The Turning Tides Project is a Community Interest Company that aims to make equal access to music, the arts and life a reality for people with ‘learning disability ‘or’ autism’ labels.
The Turning Tides Project Equal Access to Music Programme is well under-way. We’ll be blogging about the ideas generated, experience gained, and questions raised by each Project within the Programme, as we go. So…
What is a ‘Family Jam’?
The Family Jam Bursary Scheme was developed as a response to our experience that sometimes the barrier that prevented disabled children and Young People learning an instrument was parental lack of confidence. This lack of confidence sometimes led to instruments having to stay in school (and therefore locked in a cupboard for most of the week) or in Young People not having the opportunity to access an instrument at all.
We decided that it would be a good idea to have a scheme that enabled us to offer the opportunity of supported, family music-making with the aim of building confidence and creating inclusive family environments where everyone could and did access music
We were right about that!
We didn’t need to worry about that. The year’s bursaries have all been allocated in the first 3 months. The concern now becomes how we’ll respond to the growing number of disabled Young People who would benefit from similar access.
It’s looking like we were right about that too. Most of the families we are working with will continue to be a part of The Turning Tides Project in other ways, once their Bursaries are spent. In addition, all the families have at least 1 family member who is eligible for Local Authority Support. Many of them would chose to have some or all of their ‘eligible needs’ met through equal access to music and all the opportunities that that access brings: The Bursaries provide a means of demonstrating that value to support requests for Health, Education and Social Care Funding.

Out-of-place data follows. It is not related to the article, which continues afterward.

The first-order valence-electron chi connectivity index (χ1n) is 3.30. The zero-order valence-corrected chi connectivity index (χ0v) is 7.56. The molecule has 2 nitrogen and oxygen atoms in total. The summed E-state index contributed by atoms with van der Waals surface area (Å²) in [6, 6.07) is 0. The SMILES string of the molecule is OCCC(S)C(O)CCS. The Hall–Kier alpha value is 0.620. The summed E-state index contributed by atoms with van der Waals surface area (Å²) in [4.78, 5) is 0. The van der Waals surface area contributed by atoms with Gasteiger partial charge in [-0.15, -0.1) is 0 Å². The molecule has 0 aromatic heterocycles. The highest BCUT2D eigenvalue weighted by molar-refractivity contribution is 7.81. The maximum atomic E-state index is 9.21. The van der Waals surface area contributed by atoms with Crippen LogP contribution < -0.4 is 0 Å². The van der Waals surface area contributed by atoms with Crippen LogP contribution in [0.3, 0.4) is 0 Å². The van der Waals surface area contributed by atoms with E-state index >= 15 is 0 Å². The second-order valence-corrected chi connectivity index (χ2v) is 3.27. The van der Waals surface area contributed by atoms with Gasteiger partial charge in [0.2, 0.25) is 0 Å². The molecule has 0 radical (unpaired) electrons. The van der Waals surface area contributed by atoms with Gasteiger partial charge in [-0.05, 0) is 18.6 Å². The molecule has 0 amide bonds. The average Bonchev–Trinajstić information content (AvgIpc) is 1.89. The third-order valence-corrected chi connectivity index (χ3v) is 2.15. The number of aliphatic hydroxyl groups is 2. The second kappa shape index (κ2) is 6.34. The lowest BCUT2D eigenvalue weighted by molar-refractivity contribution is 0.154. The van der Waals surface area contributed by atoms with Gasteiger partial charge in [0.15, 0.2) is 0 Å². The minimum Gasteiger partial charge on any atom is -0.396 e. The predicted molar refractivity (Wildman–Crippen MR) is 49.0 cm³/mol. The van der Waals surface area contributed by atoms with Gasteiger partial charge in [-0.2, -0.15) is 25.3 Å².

All looks pretty much on track then…?
There’s always so much to learn. In this first year’s allocation what has been striking is the diversity of ‘Family’: A parent and son learning separately so that they can play together; A Young Person whose instrument lesson buddies are his Support Workers; whole family groups of children who are home schooled because they don’t ‘fit’ into either ‘ special ‘ or ‘mainstream ‘ educational environments; siblings who are exploring how they accommodate each other’s differences through collaborative music-making; Young people who live as a family in supported accommodation .
What we learn from these families will, as always, inform what we develop next.
The ‘families’ who’d like to share their musical journeys publicly each have a page on The Turning Tides Project Web site. You can follow their stories and hear their music here.
The Turning Tides Project believes that the way to achieve Equal Access is through the application of a Social Model Approach: easy to say, complex, exhausting, sometimes frustrating and often a lot of fun to demonstrate. Have a look at our web site and find out what we do, how we do it, why we use the language we use and why we think language matters. “Inclusion” is much more than a word. http://www.theturningtidesproject.org.uk/
Written by Jane Williams, Published by Dom Palfreman